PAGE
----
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How to probate a life insurance policy

Updated March 23, 2017

Life insurance is a distinctive financial product that allows you to name beneficiaries directly without having to use probate court. However, life insurance companies do not mandate that beneficiaries be named. Usually, there is no need to go through probate, since this incurs fees that could otherwise be avoided. But if your deceased loved one failed to name a beneficiary in the policy, the policy must be probated. You should understand this process and what will ultimately happen to the proceeds of the insurance policy.

File the death claim. The executor of the individual's will must file the death claim on behalf of the estate. A copy of the death certificate, along with the claim form, must be submitted to the insurer. Then the insurance company processes the claim request. The insurance company makes a check payable to the probate court.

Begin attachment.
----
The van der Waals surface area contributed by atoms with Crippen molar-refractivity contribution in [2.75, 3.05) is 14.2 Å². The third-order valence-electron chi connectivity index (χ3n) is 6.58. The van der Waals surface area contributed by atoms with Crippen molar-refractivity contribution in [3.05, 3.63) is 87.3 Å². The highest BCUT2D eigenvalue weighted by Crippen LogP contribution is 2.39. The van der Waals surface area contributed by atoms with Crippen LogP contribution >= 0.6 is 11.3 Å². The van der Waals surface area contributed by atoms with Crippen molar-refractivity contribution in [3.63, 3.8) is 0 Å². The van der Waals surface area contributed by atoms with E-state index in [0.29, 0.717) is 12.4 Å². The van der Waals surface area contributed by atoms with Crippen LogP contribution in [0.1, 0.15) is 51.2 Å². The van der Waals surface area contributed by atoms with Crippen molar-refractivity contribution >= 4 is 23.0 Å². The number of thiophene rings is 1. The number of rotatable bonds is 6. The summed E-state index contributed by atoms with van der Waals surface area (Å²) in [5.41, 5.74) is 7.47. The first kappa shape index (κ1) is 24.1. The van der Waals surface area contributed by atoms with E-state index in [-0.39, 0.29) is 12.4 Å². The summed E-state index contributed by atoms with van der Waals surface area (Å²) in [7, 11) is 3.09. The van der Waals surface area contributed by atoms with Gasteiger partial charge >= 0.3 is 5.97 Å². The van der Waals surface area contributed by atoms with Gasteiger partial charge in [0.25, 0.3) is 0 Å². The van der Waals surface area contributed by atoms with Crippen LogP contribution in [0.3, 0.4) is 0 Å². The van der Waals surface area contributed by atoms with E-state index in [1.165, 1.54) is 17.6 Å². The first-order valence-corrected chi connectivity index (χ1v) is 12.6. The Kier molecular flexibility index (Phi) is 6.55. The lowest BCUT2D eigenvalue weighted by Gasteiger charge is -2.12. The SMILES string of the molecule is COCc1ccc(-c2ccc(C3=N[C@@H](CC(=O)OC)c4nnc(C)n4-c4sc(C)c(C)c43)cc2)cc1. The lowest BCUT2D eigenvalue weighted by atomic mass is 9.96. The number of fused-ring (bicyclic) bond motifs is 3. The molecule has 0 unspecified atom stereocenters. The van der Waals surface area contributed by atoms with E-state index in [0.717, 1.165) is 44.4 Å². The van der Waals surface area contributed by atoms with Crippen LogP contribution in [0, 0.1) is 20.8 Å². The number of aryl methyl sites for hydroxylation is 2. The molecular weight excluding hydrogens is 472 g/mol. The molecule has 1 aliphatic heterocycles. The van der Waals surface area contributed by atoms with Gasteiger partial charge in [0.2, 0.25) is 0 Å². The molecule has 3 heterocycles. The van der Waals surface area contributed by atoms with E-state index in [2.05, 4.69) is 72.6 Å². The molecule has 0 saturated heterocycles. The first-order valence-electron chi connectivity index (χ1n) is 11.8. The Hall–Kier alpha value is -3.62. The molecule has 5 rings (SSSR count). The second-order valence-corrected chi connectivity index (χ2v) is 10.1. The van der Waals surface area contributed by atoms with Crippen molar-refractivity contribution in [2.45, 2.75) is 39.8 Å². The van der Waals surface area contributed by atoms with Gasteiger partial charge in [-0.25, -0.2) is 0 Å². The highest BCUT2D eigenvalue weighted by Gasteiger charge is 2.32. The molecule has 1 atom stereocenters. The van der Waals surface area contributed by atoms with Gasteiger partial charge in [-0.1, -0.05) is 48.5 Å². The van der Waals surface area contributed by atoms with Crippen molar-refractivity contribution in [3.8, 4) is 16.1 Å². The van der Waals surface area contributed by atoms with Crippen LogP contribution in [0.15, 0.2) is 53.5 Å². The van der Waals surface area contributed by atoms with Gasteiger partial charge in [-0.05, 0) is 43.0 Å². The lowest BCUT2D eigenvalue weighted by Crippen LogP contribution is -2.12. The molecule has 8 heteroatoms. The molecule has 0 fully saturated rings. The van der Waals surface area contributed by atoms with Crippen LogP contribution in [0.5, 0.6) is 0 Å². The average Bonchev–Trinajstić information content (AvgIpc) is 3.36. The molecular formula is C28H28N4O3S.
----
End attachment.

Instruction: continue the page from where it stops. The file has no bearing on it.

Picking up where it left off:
Deduct fees and expenses, and record the resulting amount. The probate court deducts fees for processing along with lawyers' fees. These fees vary by state. The amount of money that is left over will be distributed to individuals named in the deceased person's last will and testament.

Distribute the funds. Whatever is left over from probate court must be distributed according to the deceased's will. If there is no will, state law determines how the proceeds will be distributed.

Tip

If you want to avoid probate on your life insurance policy, name beneficiaries. This will prevent the probate court from deducting fees from the death benefit. This is an unnecessary process, since life insurance is designed to be passed directly to the beneficiary instead of being distributed according to a will.

Things You'll Need

  • Will
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About the Author

I am a Registered Financial Consultant with 6 years experience in the financial services industry. I am trained in the financial planning process, with an emphasis in life insurance and annuity contracts. I have written for Demand Studios since 2009.